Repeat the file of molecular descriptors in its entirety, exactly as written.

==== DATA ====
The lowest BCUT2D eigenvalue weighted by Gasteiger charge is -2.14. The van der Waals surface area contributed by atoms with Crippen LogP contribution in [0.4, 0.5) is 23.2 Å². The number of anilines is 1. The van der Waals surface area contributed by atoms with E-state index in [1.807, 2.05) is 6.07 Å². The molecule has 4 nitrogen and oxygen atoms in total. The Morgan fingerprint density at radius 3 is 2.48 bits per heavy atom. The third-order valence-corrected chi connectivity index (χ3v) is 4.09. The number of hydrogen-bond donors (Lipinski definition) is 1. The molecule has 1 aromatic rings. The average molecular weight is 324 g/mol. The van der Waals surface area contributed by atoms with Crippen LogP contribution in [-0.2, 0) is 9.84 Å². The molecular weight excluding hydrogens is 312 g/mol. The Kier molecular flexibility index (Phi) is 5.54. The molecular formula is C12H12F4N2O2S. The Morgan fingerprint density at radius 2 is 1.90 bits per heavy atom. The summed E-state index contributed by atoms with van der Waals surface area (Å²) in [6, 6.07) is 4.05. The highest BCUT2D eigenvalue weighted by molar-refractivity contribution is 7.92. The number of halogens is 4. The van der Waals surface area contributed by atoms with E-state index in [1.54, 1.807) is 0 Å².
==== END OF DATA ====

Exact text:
The lowest BCUT2D eigenvalue weighted by Gasteiger charge is -2.14. The van der Waals surface area contributed by atoms with Crippen LogP contribution in [0.4, 0.5) is 23.2 Å². The number of anilines is 1. The van der Waals surface area contributed by atoms with E-state index in [1.807, 2.05) is 6.07 Å². The molecule has 4 nitrogen and oxygen atoms in total. The Morgan fingerprint density at radius 3 is 2.48 bits per heavy atom. The third-order valence-corrected chi connectivity index (χ3v) is 4.09. The number of hydrogen-bond donors (Lipinski definition) is 1. The molecule has 1 aromatic rings. The average molecular weight is 324 g/mol. The van der Waals surface area contributed by atoms with Crippen LogP contribution in [-0.2, 0) is 9.84 Å². The molecular weight excluding hydrogens is 312 g/mol. The Kier molecular flexibility index (Phi) is 5.54. The molecular formula is C12H12F4N2O2S. The Morgan fingerprint density at radius 2 is 1.90 bits per heavy atom. The summed E-state index contributed by atoms with van der Waals surface area (Å²) in [6, 6.07) is 4.05. The highest BCUT2D eigenvalue weighted by molar-refractivity contribution is 7.92. The number of halogens is 4. The van der Waals surface area contributed by atoms with E-state index in [1.54, 1.807) is 0 Å².